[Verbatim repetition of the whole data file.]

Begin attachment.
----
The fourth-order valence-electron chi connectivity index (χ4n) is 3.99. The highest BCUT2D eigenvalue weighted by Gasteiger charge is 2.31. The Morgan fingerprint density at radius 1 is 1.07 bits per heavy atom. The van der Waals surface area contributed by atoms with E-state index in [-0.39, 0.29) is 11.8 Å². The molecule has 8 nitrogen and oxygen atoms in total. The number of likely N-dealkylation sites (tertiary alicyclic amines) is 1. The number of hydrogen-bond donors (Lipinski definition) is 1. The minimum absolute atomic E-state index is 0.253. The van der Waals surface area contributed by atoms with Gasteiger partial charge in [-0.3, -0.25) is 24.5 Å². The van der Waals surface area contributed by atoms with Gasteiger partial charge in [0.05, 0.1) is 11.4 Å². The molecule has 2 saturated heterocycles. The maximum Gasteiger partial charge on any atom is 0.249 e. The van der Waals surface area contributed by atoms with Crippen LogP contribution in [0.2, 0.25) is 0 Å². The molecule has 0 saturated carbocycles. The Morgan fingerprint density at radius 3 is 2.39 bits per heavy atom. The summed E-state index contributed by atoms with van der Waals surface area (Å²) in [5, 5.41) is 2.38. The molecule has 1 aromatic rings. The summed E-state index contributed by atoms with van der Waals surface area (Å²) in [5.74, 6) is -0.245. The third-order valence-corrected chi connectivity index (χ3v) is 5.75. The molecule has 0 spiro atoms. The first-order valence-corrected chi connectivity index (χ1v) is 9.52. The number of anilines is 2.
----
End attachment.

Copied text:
The fourth-order valence-electron chi connectivity index (χ4n) is 3.99. The highest BCUT2D eigenvalue weighted by Gasteiger charge is 2.31. The Morgan fingerprint density at radius 1 is 1.07 bits per heavy atom. The van der Waals surface area contributed by atoms with E-state index in [-0.39, 0.29) is 11.8 Å². The molecule has 8 nitrogen and oxygen atoms in total. The number of likely N-dealkylation sites (tertiary alicyclic amines) is 1. The number of hydrogen-bond donors (Lipinski definition) is 1. The minimum absolute atomic E-state index is 0.253. The van der Waals surface area contributed by atoms with Gasteiger partial charge in [-0.3, -0.25) is 24.5 Å². The van der Waals surface area contributed by atoms with Gasteiger partial charge in [0.05, 0.1) is 11.4 Å². The molecule has 2 saturated heterocycles. The maximum Gasteiger partial charge on any atom is 0.249 e. The van der Waals surface area contributed by atoms with Crippen LogP contribution in [0.2, 0.25) is 0 Å². The molecule has 0 saturated carbocycles. The Morgan fingerprint density at radius 3 is 2.39 bits per heavy atom. The summed E-state index contributed by atoms with van der Waals surface area (Å²) in [5, 5.41) is 2.38. The molecule has 1 aromatic rings. The summed E-state index contributed by atoms with van der Waals surface area (Å²) in [5.74, 6) is -0.245. The third-order valence-corrected chi connectivity index (χ3v) is 5.75. The molecule has 0 spiro atoms. The first-order valence-corrected chi connectivity index (χ1v) is 9.52. The number of anilines is 2.